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Domestic Spy

Home buyers are liars

 A master bedroom in deepest Kensington, one of those homes on the ridge above Mission Valley. On the wall, in gilt-framed glory, a Varga pinup girl lying on her back and clad in sheerest black lace.
A master bedroom in deepest Kensington, one of those homes on the ridge above Mission Valley. On the wall, in gilt-framed glory, a Varga pinup girl lying on her back and clad in sheerest black lace.

I have been going to open houses for some time now. I do not go looking for a place to move; I rarely visit places I could ever hope to afford. I do not go for decorating ideas; I will not be replacing my mishmash of slowly acquired piecemeal furniture anytime soon, and I do not have the time or the inclination to “update a room’s look” for fun. I go because I like to look. There is undoubtedly a measure of how-the-other-half-lives curiosity about it, and there is plenty of nostalgia involved as well. People say they miss the seasons back East; I miss the blocks of modestly priced two-story houses full of wood floors and double-hung windows and high ceilings and gorgeous woodwork. All these things meant “house” to me, and I like to walk about in such places, see echoes of my old home in “old” California Craftsmans and Spanish-style manses.

I also visit open houses out of amazement and delight that it can be done — I can walk through another person’s home. Though the houses are usually cleaned to better than “company’s coming” perfection — not a stray toy in sight, not a crumb on the counter — I get to see, in some small way, how someone lives: the art on the walls, the books on the shelves, the videos beside the television, the stuff in the pantry, even the clothes in the closets. It doesn’t matter that I don’t actually know whose material life I’m taking in — in fact, it’s better that way — all that matters is that it is someone’s.

Once, however, I was looking for a place to live. I bought my first house off an open house — walked in, walked through, and said, “This is it.” Though I had an agent, Betsy Bowers of Prudential Real Estate, I was still driven to find a place myself, and I did. In doing so, I was the exception. “One of the things about holding open a really nice house is it inspires people to move,” says Bowers. “But really good, bona fide business off an open house? I’d say you would maybe have 300 or 400 people come through the house before you would get one who was going to work with you. Statistically, [the number of houses sold off open houses] is very, very low.”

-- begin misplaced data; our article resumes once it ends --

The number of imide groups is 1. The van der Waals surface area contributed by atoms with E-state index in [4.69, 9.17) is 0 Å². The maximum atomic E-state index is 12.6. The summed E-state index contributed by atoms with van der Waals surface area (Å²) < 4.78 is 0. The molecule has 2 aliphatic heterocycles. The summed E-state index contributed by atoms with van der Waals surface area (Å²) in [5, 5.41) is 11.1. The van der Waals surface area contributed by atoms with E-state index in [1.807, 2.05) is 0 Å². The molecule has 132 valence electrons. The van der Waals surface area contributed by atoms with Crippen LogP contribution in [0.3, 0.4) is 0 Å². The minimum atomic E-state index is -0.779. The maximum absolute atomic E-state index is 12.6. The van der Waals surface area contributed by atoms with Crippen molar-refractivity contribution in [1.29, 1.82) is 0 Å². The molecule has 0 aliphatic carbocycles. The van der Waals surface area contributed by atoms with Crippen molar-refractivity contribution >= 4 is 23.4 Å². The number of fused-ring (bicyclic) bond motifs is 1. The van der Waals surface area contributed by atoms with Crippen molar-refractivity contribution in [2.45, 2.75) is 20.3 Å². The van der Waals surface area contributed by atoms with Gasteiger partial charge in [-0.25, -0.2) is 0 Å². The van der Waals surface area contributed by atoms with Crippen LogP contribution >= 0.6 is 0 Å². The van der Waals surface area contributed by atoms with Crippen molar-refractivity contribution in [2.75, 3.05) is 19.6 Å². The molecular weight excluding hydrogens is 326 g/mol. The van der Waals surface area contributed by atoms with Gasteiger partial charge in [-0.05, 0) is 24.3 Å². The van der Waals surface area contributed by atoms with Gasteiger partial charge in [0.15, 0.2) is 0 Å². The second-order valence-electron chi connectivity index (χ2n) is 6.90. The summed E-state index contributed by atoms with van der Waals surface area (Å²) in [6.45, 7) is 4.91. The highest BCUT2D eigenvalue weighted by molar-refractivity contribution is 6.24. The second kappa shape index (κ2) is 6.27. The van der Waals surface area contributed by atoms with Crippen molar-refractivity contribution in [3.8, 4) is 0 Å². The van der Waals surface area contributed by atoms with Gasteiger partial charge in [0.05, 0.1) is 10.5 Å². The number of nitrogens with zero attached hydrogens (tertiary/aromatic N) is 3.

So why hold it open? Why make your home a tourist destination if it probably won’t lead to a sale? “There are two reasons to hold it open. One is to expose it to potential buyers who may be out driving around and whose agent didn’t show them the house for some reason.” Bowers happens to be acting as the agent for the people selling her childhood home on Titus Street in Mission Hills, and she notes, “I’ve had two people get interested in that house whose agents didn’t show it to them. They told their agents they didn’t want freeway noise” — the 5 sighs in the background; such is the price of the downtown/harbor view — “but then they loved this house so much, they started thinking they could live with the freeway.

“There used to be this hideous saying in real estate: ‘Buyers are liars.’ It’s an awful thing to say because they’re not. They just don’t really know what they want or what they’re willing to do to compromise. They’ve told you one thing, and then they buy another. It’s a process; they discover that they’ll give up this because they want that. A good friend of mine had to have a pool, and he had to have four bedrooms and a big yard, and he would look anywhere from Point Loma/Ocean Beach to San Carlos. I kept finding things that fit the criteria, and nothing was working out. Finally, one day, his wife ended up calling me, and they bought this itty-bitty two-bedroom house in O.B. with no pool. The whole thing for her was she wanted to be near her parents, who lived in the neighborhood. She was letting him lead the way, but when it came down to it, she was the one calling the shots.” So, you hold your house open in the hopes of opening a buyer’s eyes to what they really, really want.